“I don’t want to discourage this campaign - the public service can lead the way and meet their targets and show other companies the way, breaking down prejudice and barriers.
But disclosure is a tricky subject and only really relevant if it affects how you can fulfil the role, Mr Night said, - but employers can’t straight up ask you about your disability - it can be construed as discrimination, just as asking about gender or race can be considered inappropriate.
“It’s a two-edged sword,” he said.
“But the questions can be relevant, appropriate and not discriminatory if asked in relation to safety etc to allow you to do your job properly and in safety.
“For example if someone is in a wheelchair then the employer must ensure the workplace is equipped for a chair.
“But it is the disabilities you can’t see - emotional and cultural barriers etc - that must be addressed.”
The Sydney Morning Herald claims employers were indeed “anxious” about asking employees to disclose disability.
It reported: “Employers fear asking workers if they have a disability, making data collection on employment rates tricky as companies work to boost their diversity credentials”, according to a recent royal commission.
“There is a bit of anxiety about asking people,” Business Council of Australia chief executive Jennifer Westacott told the Royal Commission into Violence, Abuse, Neglect and Exploitation of People with Disability.
Mr Night said on the radio program that all employees must be valued and he hoped some research and groundwork went into this public service workforce target and it has not been rushed.
“The public sector goal of 8% is hugely important because a huge proportion of the population is living with a disability,” Mr Night said
“We need those people to be employed and know how to apply and be successful.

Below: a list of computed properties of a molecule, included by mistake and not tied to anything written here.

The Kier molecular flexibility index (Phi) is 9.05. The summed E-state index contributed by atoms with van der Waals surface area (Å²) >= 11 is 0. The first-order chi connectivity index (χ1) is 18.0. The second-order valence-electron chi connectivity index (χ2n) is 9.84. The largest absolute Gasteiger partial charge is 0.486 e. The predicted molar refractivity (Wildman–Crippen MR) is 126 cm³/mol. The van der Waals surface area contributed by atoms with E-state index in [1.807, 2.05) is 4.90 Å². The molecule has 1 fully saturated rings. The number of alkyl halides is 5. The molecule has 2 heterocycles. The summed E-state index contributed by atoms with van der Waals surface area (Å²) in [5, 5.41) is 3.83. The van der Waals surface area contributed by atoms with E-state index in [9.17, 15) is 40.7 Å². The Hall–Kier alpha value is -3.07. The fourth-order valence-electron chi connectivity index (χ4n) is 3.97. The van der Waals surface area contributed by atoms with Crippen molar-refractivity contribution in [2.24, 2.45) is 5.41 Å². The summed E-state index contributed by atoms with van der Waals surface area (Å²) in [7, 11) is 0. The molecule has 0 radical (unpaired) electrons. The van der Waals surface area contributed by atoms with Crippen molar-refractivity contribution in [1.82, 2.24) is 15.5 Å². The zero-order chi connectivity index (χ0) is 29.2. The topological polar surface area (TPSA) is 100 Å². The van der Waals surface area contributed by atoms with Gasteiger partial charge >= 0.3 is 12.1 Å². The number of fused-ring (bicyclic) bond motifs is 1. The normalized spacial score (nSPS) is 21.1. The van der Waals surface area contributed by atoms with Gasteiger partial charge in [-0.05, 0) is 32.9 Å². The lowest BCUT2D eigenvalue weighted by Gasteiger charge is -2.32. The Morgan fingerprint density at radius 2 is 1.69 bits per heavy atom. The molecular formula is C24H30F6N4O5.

“They should not be encouraged to apply just because they have a disability - but we do need to encourage workforces to employ more people with disability.
“It’s a mammoth job for public sector HR, going through 1040 people to interview for the jobs!”
Mr Night suggested the Queensland public service sector should tap into places like disability networks and agencies to get the applications flowing.
During budget estimates hearings in August, the Brisbane Times reported Disability Services Department director-general Dr Chris Sarra as saying there were indications the representation of people with a disability in the Queensland public service might be higher than reported.
“To better identify employees with disability, a new diversity census is being undertaken across the Queensland public service workforce,” he said.
Also during estimates, Disability Services Minister Craig Crawford argued there were “restrictions” to meeting the 8 per cent target.
“With COVID, that has been very difficult in the recruitment and retention phase and also with the financial implications of COVID around the public sector workforce,”Mr Crawford said.
“We still have more work to do, but we have time to do it.”